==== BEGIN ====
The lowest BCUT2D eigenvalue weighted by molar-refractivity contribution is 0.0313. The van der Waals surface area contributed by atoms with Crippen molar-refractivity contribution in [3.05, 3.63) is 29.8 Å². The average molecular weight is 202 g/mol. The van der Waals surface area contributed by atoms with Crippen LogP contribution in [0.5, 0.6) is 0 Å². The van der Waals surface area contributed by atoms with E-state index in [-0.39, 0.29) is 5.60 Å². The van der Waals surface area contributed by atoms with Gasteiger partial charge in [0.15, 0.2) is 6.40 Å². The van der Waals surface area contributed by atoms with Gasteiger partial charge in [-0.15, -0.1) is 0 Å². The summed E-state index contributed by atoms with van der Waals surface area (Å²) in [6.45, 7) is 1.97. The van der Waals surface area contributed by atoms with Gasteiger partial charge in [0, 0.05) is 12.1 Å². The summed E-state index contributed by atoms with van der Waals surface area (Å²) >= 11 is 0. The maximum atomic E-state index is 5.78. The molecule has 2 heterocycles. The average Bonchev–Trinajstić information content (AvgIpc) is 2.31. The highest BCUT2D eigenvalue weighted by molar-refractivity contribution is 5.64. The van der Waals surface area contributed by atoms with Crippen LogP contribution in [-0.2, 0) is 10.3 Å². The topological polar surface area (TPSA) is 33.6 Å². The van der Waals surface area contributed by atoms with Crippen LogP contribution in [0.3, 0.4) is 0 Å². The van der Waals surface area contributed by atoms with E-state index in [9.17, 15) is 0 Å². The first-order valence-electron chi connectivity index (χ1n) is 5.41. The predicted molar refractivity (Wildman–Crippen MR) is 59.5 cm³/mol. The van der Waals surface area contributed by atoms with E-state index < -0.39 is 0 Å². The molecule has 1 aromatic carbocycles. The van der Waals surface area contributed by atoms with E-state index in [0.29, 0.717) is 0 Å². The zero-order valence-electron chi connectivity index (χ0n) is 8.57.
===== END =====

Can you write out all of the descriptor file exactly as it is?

The lowest BCUT2D eigenvalue weighted by molar-refractivity contribution is 0.0313. The van der Waals surface area contributed by atoms with Crippen molar-refractivity contribution in [3.05, 3.63) is 29.8 Å². The average molecular weight is 202 g/mol. The van der Waals surface area contributed by atoms with Crippen LogP contribution in [0.5, 0.6) is 0 Å². The van der Waals surface area contributed by atoms with E-state index in [-0.39, 0.29) is 5.60 Å². The van der Waals surface area contributed by atoms with Gasteiger partial charge in [0.15, 0.2) is 6.40 Å². The van der Waals surface area contributed by atoms with Gasteiger partial charge in [-0.15, -0.1) is 0 Å². The summed E-state index contributed by atoms with van der Waals surface area (Å²) in [6.45, 7) is 1.97. The van der Waals surface area contributed by atoms with Gasteiger partial charge in [0, 0.05) is 12.1 Å². The summed E-state index contributed by atoms with van der Waals surface area (Å²) >= 11 is 0. The maximum atomic E-state index is 5.78. The molecule has 2 heterocycles. The average Bonchev–Trinajstić information content (AvgIpc) is 2.31. The highest BCUT2D eigenvalue weighted by molar-refractivity contribution is 5.64. The van der Waals surface area contributed by atoms with Crippen LogP contribution in [-0.2, 0) is 10.3 Å². The topological polar surface area (TPSA) is 33.6 Å². The van der Waals surface area contributed by atoms with Crippen LogP contribution in [0.3, 0.4) is 0 Å². The van der Waals surface area contributed by atoms with E-state index in [9.17, 15) is 0 Å². The first-order valence-electron chi connectivity index (χ1n) is 5.41. The predicted molar refractivity (Wildman–Crippen MR) is 59.5 cm³/mol. The van der Waals surface area contributed by atoms with E-state index < -0.39 is 0 Å². The molecule has 1 aromatic carbocycles. The van der Waals surface area contributed by atoms with E-state index in [0.29, 0.717) is 0 Å². The zero-order valence-electron chi connectivity index (χ0n) is 8.57.